Things You Should Know: Trending Sites of the Moment

In our quest to keep our finger on the pulse of all things youth culture, we come across a lot of unique sites and blogs that say a lot about the interests and tastes of Millennials right this minute. To pass that on to you, we’ve created a list of some recent talked about sites to give you a snapshot of Millennial culture. Here are some trending sites you should know:

 Rappers & Cereal

Sometimes a single-serving blog becomes popular just because it is so ridiculous you can’t look away. Rappers and Cereal just might be one of those blogs. The concept takes famous rappers and photoshops them endorsing fake cereals. For example, Snoop Dog poses with a box of Snoop Loops, and Macklemore holds a box of Mackle S’mores Crunch. The Tumblr has been going for about a year and is just gaining recognition, seeing a recent surge in popularity likely due to the insatiable appetite for cultural mash-ups that pair up two completely divergent categories. (The Game of Thrones and Seinfeld mashup videos are another great example of the trend.)

 

The 90s Button

If your question is: “Are Millennials ever going to get over ‘90s nostalgia?” The answer seems to be: not anytime soon. Despite their endless love for the ‘90s over the years seeping into marketing, influencing fashion, and dominating Buzzfeed lists, their appetite for everything ‘90s seems to have no end. Enter The 90s Button, a site that sends any visitor into an endless stream of ‘90s glory. The landing page features a Blingee background, three dancing MC Hammers, and a button featuring David Hasselhoff’s face asking, “Unleash Heaven?” Once pressed, a non-stop loop of ‘90s songs and their YouTube videos begins to play. Visitors can also share what song was served up to them with their friends, as each produces a unique URL. ‘90s…

 
 

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The Newsfeed

Quote of the Day: “My favorite brand on social media is Complex, because it's more of an online network that reports on urban culture.”

—Male, 23, MI

Luxury watch brands are innovating to cater to what could be their biggest opportunity: Generation Z. A September 2016 survey from Mintel found one in five 16-24-year-olds reported they were thinking of buying a watch “in the coming months,” and that “the young are the biggest buyers of all age groups.” As a result, watch brands are taking marketing online. Omega says that social media is not part of their marketing strategy but “the way [they] communicate.” (Financial Times)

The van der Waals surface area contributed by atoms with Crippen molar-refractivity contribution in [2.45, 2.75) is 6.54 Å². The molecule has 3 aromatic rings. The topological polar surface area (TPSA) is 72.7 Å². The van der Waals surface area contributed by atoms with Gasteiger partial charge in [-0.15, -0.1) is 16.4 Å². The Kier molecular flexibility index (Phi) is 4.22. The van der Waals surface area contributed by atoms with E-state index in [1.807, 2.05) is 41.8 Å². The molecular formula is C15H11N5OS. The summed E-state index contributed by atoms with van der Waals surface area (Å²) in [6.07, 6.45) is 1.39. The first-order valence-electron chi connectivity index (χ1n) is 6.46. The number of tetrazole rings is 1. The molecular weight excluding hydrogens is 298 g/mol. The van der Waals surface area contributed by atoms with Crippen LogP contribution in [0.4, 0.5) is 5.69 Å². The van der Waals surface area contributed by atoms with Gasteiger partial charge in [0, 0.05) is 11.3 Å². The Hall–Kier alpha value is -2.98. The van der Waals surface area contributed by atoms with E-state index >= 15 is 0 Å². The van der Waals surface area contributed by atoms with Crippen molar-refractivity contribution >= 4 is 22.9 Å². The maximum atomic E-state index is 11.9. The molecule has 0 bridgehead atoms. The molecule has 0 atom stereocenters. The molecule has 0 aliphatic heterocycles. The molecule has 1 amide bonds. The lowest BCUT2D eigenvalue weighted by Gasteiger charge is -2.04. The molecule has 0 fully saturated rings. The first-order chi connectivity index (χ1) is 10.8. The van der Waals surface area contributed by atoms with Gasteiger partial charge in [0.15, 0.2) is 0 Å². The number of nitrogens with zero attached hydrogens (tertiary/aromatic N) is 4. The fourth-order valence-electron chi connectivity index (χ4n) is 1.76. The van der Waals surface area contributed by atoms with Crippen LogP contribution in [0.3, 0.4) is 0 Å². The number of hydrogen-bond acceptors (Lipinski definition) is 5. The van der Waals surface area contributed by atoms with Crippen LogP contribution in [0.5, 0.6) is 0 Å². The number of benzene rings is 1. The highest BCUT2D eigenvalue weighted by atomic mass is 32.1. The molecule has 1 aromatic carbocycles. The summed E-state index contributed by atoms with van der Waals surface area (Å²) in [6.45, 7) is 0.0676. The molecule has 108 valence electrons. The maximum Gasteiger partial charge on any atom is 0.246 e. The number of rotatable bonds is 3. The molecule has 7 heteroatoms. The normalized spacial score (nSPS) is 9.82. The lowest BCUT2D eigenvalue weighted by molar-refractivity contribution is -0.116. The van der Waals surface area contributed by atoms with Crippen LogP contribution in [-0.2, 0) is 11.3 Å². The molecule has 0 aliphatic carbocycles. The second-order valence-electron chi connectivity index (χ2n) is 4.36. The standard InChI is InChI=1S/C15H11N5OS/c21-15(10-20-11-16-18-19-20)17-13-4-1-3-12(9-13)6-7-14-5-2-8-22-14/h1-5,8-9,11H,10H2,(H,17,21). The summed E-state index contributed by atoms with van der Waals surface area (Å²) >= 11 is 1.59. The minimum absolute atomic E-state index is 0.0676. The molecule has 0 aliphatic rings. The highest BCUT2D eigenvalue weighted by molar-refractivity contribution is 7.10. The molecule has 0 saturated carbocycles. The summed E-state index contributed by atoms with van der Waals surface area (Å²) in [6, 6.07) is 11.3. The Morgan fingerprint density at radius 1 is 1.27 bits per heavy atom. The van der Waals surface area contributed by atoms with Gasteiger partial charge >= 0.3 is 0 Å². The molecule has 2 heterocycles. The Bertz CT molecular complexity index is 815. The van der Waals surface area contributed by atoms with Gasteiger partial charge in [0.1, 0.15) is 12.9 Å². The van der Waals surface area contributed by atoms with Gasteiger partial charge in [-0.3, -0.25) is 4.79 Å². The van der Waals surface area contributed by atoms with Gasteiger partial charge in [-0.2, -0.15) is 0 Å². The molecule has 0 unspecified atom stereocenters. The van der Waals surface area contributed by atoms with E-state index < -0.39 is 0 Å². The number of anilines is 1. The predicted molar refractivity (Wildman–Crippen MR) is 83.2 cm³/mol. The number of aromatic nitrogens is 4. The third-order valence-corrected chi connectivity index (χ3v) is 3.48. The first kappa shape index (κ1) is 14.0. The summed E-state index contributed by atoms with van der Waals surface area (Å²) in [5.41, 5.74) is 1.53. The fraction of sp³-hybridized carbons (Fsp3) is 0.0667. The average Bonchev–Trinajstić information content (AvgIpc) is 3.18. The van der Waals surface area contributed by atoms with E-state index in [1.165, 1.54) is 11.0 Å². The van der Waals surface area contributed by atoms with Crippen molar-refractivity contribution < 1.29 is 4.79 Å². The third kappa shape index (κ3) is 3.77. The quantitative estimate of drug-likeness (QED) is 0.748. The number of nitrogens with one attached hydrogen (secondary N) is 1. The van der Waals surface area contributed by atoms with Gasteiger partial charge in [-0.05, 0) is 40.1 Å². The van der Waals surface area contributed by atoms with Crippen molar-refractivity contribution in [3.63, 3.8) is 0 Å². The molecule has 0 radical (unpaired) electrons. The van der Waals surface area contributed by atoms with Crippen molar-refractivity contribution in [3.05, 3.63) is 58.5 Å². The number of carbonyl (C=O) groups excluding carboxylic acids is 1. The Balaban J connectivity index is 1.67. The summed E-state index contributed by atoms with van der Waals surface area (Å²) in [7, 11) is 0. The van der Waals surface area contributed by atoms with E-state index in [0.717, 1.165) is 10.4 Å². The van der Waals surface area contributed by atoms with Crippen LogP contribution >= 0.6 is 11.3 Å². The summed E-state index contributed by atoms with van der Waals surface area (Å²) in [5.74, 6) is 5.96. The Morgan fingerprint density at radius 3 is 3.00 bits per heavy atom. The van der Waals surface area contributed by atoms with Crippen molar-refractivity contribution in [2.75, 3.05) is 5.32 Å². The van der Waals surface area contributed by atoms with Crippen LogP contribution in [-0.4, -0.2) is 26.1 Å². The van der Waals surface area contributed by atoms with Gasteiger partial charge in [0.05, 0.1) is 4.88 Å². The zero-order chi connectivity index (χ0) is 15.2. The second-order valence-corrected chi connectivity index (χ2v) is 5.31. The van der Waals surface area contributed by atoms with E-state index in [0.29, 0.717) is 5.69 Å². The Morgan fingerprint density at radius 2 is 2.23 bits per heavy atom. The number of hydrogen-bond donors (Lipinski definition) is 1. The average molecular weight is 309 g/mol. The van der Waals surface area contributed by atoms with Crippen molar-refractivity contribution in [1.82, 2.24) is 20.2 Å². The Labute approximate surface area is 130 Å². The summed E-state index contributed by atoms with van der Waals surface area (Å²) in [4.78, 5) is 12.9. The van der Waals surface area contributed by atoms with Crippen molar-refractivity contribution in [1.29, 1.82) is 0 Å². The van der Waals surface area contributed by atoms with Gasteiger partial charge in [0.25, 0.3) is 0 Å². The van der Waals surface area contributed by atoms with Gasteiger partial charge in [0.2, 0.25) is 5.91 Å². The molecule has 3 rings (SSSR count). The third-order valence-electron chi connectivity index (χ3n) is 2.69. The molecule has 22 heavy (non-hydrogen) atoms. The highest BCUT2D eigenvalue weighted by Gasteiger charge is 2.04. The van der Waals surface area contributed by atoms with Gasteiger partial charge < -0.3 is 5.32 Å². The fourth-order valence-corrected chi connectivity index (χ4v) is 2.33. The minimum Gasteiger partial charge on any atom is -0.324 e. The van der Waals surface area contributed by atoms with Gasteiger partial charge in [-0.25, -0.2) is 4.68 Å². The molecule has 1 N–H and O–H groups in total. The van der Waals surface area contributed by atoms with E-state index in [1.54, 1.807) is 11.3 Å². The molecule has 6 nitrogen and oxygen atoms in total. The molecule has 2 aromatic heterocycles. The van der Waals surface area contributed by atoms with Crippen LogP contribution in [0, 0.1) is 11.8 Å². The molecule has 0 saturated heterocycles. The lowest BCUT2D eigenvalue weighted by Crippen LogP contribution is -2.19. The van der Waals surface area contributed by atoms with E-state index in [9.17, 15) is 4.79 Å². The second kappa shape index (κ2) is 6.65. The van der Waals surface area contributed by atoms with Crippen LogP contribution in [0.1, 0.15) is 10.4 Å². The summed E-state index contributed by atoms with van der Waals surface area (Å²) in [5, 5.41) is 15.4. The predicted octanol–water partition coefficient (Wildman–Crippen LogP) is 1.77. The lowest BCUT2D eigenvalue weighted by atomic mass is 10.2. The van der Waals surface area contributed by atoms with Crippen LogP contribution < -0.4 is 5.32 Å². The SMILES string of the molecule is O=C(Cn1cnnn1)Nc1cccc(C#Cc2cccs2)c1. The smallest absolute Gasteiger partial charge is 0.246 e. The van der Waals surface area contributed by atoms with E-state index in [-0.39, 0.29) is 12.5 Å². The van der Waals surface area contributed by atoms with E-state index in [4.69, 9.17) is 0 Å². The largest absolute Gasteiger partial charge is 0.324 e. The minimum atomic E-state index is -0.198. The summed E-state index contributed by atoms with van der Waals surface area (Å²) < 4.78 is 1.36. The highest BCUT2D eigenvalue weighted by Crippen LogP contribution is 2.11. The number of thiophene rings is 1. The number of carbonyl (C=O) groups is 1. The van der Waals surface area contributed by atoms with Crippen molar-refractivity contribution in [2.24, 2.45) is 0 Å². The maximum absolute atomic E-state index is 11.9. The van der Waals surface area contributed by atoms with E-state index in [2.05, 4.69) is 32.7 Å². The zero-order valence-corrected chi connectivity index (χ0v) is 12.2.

A group of moms is making hijabs for Barbie to battle Islamophobia. Created through a partnership with the non-profit For Good, Hello Hijab sells $6 handmade headscarves for dolls, available April 1st, along with a card explaining what the accessory is. As one founder explains, the aim is for a more inclusive generation: “They will see it as a kind memory from their playtime, and then they will grow into a kinder generation…used to playing with dolls that look different to them.” Profits from the new doll accessory will go to support multicultural communities. (RT)

Netflix is winning the “steaming wars”—at least on home TV sets. comScore’s analysis into video streamed over Wi-Fi to televisions in U.S. homes found Netflix’s penetration is around 40%, while YouTube, the next most-used service, was less than 30%. Both Amazon and Hulu are far behind at below 20%, but the latter was found to have engagement rates on par with Netflix: “People who do use [them] use [them] a lot…Both services engage their users for more than 25 hours a month.” (Recode)

Chipotle wants to "slyly” promote kids’ healthy food habits with an unbranded video series. RAD Lands, available for purchase on iTunes, follows “the Cultivators” as they try to save the galaxy’s animals and plants, and features cooking segments with celebrity chefs and musical appearances by the likes of Biz Markie and Wayne Coyne of the Flaming Lips. Described as an “entertainment Trojan horse,” the series is all about educating the next generation while also making a play to win back consumers after the brand’s food-related illness issue. (Ad Age

Airbnb is launching Aibiying, a new brand to target Chinese Millennials. The company’s research has shown an increase of 142% of travel out of China in 2016, and 80% of their users in the country are under 35. The young travelers are also a “lucrative market” according to one expert: "Chinese Millennials are likely to travel farther afield -- and to spend more while traveling—as their disposable incomes and appetite for adventure grow." Aibiying, which translates to "Welcome each other with love,” will include the brand’s latest “Trips” and “Experiences” features. (Inc.

Quote of the Day: “Budweiser ads are memorable because they pull at the heart strings with the horses and dogs.”—Female, 22, CA

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